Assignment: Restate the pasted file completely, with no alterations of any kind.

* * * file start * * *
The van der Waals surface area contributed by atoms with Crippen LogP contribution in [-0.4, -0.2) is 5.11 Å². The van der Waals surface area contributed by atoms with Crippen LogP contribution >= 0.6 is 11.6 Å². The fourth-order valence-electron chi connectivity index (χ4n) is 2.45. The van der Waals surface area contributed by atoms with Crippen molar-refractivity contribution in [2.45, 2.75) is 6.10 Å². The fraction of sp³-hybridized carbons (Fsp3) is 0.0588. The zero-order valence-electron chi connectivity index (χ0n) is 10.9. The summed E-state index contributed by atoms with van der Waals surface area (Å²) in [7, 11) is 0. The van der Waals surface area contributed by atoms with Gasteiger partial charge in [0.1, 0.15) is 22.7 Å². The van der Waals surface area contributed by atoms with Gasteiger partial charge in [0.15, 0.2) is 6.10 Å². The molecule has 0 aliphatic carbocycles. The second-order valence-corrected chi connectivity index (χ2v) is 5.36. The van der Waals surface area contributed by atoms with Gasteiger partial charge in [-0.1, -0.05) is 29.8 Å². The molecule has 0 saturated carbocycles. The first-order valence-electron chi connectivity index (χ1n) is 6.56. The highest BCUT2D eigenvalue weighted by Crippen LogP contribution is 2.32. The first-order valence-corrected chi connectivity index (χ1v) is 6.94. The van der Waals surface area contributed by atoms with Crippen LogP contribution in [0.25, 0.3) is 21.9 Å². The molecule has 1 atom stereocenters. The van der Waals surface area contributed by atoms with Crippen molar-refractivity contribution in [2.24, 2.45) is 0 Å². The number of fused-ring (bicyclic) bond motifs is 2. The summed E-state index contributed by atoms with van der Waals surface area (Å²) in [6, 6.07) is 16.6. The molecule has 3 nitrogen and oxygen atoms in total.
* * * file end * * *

The van der Waals surface area contributed by atoms with Crippen LogP contribution in [-0.4, -0.2) is 5.11 Å². The van der Waals surface area contributed by atoms with Crippen LogP contribution >= 0.6 is 11.6 Å². The fourth-order valence-electron chi connectivity index (χ4n) is 2.45. The van der Waals surface area contributed by atoms with Crippen molar-refractivity contribution in [2.45, 2.75) is 6.10 Å². The fraction of sp³-hybridized carbons (Fsp3) is 0.0588. The zero-order valence-electron chi connectivity index (χ0n) is 10.9. The summed E-state index contributed by atoms with van der Waals surface area (Å²) in [7, 11) is 0. The van der Waals surface area contributed by atoms with Gasteiger partial charge in [0.1, 0.15) is 22.7 Å². The van der Waals surface area contributed by atoms with Gasteiger partial charge in [0.15, 0.2) is 6.10 Å². The molecule has 0 aliphatic carbocycles. The second-order valence-corrected chi connectivity index (χ2v) is 5.36. The van der Waals surface area contributed by atoms with Gasteiger partial charge in [-0.1, -0.05) is 29.8 Å². The molecule has 0 saturated carbocycles. The first-order valence-electron chi connectivity index (χ1n) is 6.56. The highest BCUT2D eigenvalue weighted by Crippen LogP contribution is 2.32. The first-order valence-corrected chi connectivity index (χ1v) is 6.94. The van der Waals surface area contributed by atoms with Crippen LogP contribution in [0.25, 0.3) is 21.9 Å². The molecule has 1 atom stereocenters. The van der Waals surface area contributed by atoms with Crippen molar-refractivity contribution in [2.24, 2.45) is 0 Å². The number of fused-ring (bicyclic) bond motifs is 2. The summed E-state index contributed by atoms with van der Waals surface area (Å²) in [6, 6.07) is 16.6. The molecule has 3 nitrogen and oxygen atoms in total.